Home is the place where we sometimes hurt the ones we love, but the back door is always open – and there is always a seat at the table. We have a choice where we put our hearts and lay our heads, but home is where it’s always been. Home is home - not necessarily a location, but more than a feeling. It’s the place where we are loved even when that love is complicated and messy but still takes time to set a plate for you. -Jeff Goins, The In-Between: Embracing the Tension Between Now and the Next Big Thing
If you are a pastor, you need some kind of accountability. You know it. You stand up in sermons and tell your people they need accountability. The problem is that it can be very difficult for a pastor to find accountability. Who can they turn to? Who can they trust?
For pastors, the people who are most eager to be your friend, be your accountability partner are usually the last people you want filling those roles. They usually have agendas or are expecting things you won’t be able to deliver.
Here is the rub for a pastor. Men can vent about their bosses or someone at work. But, if a pastor opens up in their MC and says, “I’m really frustrated at work right now.” Or he says that to an accountability partner, the game has changed. Who is the pastor talking about? Are there sides to take? Who got on the wrong side of this leader?
The same goes for a pastor when they need accountability for purity, integrity, want to talk about their marriage, their kids or their struggles. Just anybody cannot fit this role.
Here are a few things to look for in an accountability partner as a pastor:
Someone you trust. If you can’t trust your accountability partner, you are off to a bad start. You won’t be honest and the relationship won’t bring about the goals it sets forth. You have to trust the person, completely. This is why many pastors don’t have one. They bounce from church to church too quickly and never make deep friendships.
Someone who understands your role. Being a pastor is different than being a doctor or a landscaper. The person who holds you accountable has to know this. They have to understand the spiritual and emotional side of ministry. All work is hard work. Ministry work is just different hard work. Not harder, just different. The person who holds you accountable has to understand this. Sometimes, it takes a pastor educating someone because not everyone understands.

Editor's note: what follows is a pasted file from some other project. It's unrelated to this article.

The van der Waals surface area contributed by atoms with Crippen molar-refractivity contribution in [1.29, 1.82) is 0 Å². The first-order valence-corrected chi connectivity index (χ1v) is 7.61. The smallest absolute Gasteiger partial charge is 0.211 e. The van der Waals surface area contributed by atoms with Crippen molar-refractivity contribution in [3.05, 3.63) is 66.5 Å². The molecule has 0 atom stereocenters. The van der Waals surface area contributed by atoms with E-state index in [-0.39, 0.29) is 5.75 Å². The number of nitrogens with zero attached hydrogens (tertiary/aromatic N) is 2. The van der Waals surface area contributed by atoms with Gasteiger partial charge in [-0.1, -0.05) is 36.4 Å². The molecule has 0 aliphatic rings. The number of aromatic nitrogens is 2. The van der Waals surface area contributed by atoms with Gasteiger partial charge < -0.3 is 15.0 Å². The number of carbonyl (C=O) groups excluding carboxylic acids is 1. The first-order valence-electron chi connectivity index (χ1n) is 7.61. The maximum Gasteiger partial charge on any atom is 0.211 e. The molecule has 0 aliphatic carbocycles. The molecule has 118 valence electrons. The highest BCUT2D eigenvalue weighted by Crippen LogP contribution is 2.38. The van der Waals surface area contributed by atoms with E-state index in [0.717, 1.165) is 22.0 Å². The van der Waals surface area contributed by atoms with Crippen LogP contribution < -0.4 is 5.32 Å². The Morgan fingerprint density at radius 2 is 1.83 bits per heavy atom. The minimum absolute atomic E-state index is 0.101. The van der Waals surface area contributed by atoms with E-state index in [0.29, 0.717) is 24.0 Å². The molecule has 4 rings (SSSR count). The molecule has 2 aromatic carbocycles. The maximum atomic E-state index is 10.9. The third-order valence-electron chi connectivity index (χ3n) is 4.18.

Someone who loves you. They must love you as a person and want what is best for you. This doesn’t mean telling you what you want to hear, but it does mean wanting to see you succeed and become the person God created you to be. Loving you means saying hard things to you sometimes.
Someone who isn’t begging for it. If they want this role in your life, it is usually not a good idea. When people want to get close to a pastor or his wife, there is usually an agenda you want to avoid at all costs. Not always, but usually.
Someone who is a big fan of yours, but not too big. They must cheer for you, but can’t be over the top.
Someone who might not attend your church. They might be outside of your church. At the very least, you should have another pastor you can vent to and get advice about things you can’t get from someone who attends your church.
Someone you are not married to. Your sole accountability partner should not be your wife. Period. You should be open and honest with your wife, keeping no secrets, but someone else should hold you accountable.
What would you add to the list for an accountability partner for a pastor or pastor’s wife?
Recently, I’ve talked with a growing number of pastors who tell me, “I’m not in a missional community or small group because my staff or my elders are my community and accountability.”
I understand the reasoning. For a pastor, this is a lot more comfortable. This is also a huge problem for pastors, at the end of the day, it is unhealthy. Here’s why:
You aren’t modeling community. What keeps a businessman in your church from saying, “My community is with some Christian guys I work with” that has no connection or accountability to the local church.
What about your family? This may help the pastor, but does nothing for his wife and kids. Where does their community come from? The pastor’s wife is often one of the loneliest people in the church. The pastor’s kids need to be around other Christians and see community lived out and be a part of it.
Missing a crucial discipleship component. Having people into my home weekly is a great discipleship tool. One of the best ways to counsel people is to simply be around them. Instead of doing life counseling or marriage counseling, hang out with them. Let real life rub off on them.
I understand where pastor’s are coming. You work on the church all week, you want a break from people in your church, but you need the people in your church. Scripture calls them to minister to you as well as you ministering to them.